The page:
The Google Home already supports a large number of music streaming services - including YouTube Music, TuneIn, Google Play Music, iHeartRadio, Pandora, and NPR One. Today at Google I/O, Google announced more services will be compatible - including free Spotify accounts. Read More
Some of us actively look forward to Monday for one reason: Spotify's Discover Weekly playlist. Every week on that day I get a new playlist tuned to my preferences based on what I've been listening to (you can check out this week's glory here). The rush of Monday news is that much easier with adequate tunes. Now SoundCloud is getting in on the action with their own personalized playlists. Read More
Welcome to the roundup of the best new Android applications that went live in the Play Store or were spotted by us in the previous 2 weeks or so.
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Looking for the previous roundup editions? Find them here.
Today's roundup is presented by Accu Battery from Digibites. Batteries today are ubiquitous with just about every device we use, as they play a critical role in our day-to-day that is difficult to dismiss. This means that it is pretty important to stay on top of your battery usage. Read More
If it's indie music and new, unknown artists, chances are it'll be on SoundCloud. The Berlin-based company has long pioneered a music platform that doesn't focus on the big, stadium-filling artists, but on the small, independent ones. An update to the app adds in Charts, letting users see what others are listening to on the service and what is popular at any given moment. While these were actually implemented in the previous version, they've just been added to the changelog, indicating it's possible they were rolling out on a server-side basis.
The charts are separated into two sections - Top 50 and New and Hot. Read More
Sonos, the company most famous for having a logo that can be read the same way upside down, now supports SoundCloud Go. This announcement comes a few weeks after Plex's Sonos compatibility announcement. For people less interested in logos, Sonos is perhaps best known for its multi-room speakers that allow you to play the same song or different songs in each room of your house (provided that you can afford that many, of course). Read More
SoundCloud is filled with music, but how do you find stuff that you like? You can search around on your own, pull up stuff other people recommend, filter by genre, or stick with what's popular. All of these methods may or may not produce content that you actually want to listen to.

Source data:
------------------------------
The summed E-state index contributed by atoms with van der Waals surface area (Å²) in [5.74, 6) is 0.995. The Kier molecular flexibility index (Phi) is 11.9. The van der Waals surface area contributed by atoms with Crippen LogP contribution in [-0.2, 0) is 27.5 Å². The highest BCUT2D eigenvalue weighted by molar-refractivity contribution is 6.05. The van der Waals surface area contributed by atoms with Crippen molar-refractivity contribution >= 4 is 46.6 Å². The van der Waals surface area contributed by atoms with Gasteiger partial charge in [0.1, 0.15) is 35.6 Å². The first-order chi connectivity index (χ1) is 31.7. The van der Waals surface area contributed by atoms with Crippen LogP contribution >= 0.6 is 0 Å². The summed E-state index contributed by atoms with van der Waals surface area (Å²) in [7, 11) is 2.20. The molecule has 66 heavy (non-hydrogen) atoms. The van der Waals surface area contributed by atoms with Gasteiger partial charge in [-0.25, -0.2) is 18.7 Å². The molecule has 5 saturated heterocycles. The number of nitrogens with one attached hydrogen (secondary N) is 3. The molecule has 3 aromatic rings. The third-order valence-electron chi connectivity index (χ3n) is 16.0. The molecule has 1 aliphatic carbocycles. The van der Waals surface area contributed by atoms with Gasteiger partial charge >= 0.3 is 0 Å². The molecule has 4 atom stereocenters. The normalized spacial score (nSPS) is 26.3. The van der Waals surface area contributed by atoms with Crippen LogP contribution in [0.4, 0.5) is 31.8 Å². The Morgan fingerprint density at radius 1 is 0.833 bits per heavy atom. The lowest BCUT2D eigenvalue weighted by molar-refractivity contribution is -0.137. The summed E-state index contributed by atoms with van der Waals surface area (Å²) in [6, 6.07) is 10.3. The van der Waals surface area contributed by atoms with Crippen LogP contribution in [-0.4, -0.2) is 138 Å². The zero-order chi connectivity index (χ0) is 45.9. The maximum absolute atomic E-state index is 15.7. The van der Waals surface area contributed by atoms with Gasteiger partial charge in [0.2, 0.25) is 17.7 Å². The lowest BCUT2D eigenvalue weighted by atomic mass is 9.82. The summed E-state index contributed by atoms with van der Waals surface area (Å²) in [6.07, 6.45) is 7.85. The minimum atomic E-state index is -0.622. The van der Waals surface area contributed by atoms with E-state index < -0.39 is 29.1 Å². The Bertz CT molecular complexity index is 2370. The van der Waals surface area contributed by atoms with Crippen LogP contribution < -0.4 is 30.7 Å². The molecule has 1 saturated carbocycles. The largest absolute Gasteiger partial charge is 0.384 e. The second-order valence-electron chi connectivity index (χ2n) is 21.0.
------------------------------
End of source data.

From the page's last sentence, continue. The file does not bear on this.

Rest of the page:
To address this, SoundCloud will now recommend tracks based on your listening history. Read More
Do you like to use YouTube to stream music, but wish it had the audio-centric interface and exclusive mixes that SoundCloud does? Maybe you're really a Spotify loyalist, but you're itching for some Taylor Swift in the middle of your playlists. Well, Qus, a relatively newcomer to Android, lets you stream from any combination of these sources, plus Deezer and tracks stored locally.
Not only that, but Qus can help you solve another relatively common problem. We all have, at some point, lent one of our earbuds to a friend to let them hear the track we're listening to. If you were (or are) really enterprising, you have a headphone splitter to make things a little bit easier. Read More
SoundCloud, the free music service particularly favored by independent and grassroots musicians, has finally added 'stations,' a sort of never-ending playlist of related tracks and songs. The feature has been in beta for about a week, and is now hitting the release version of the Android app. While new for SoundCloud, this is something that's been available on most other music streaming services for quite a while. Spotify and Apple Music call it 'radio,' and Play Music has 'instant mixes,' but they are all different names for the same thing.
Creating a station is a simple matter of picking one of your favorite songs and selecting the "Start track station" from the three-dot menu. Read More
Audio latency is defined as the time delay that a signal experiences as it passes through a system. On a mobile device, this is deeply related to how long it takes between tapping on a screen and receiving audio feedback. Low audio latency can be the difference between an immersive gaming experience and an unpleasant, disconnected one. Too long a latency and a device can begin to feel strangely laggy, even if every visual animation is snappy and responsive. It is especially important — essential, even — for recording and composing music, since slow audio feedback can easily throw off even the best artists and destroy their creative process. Read More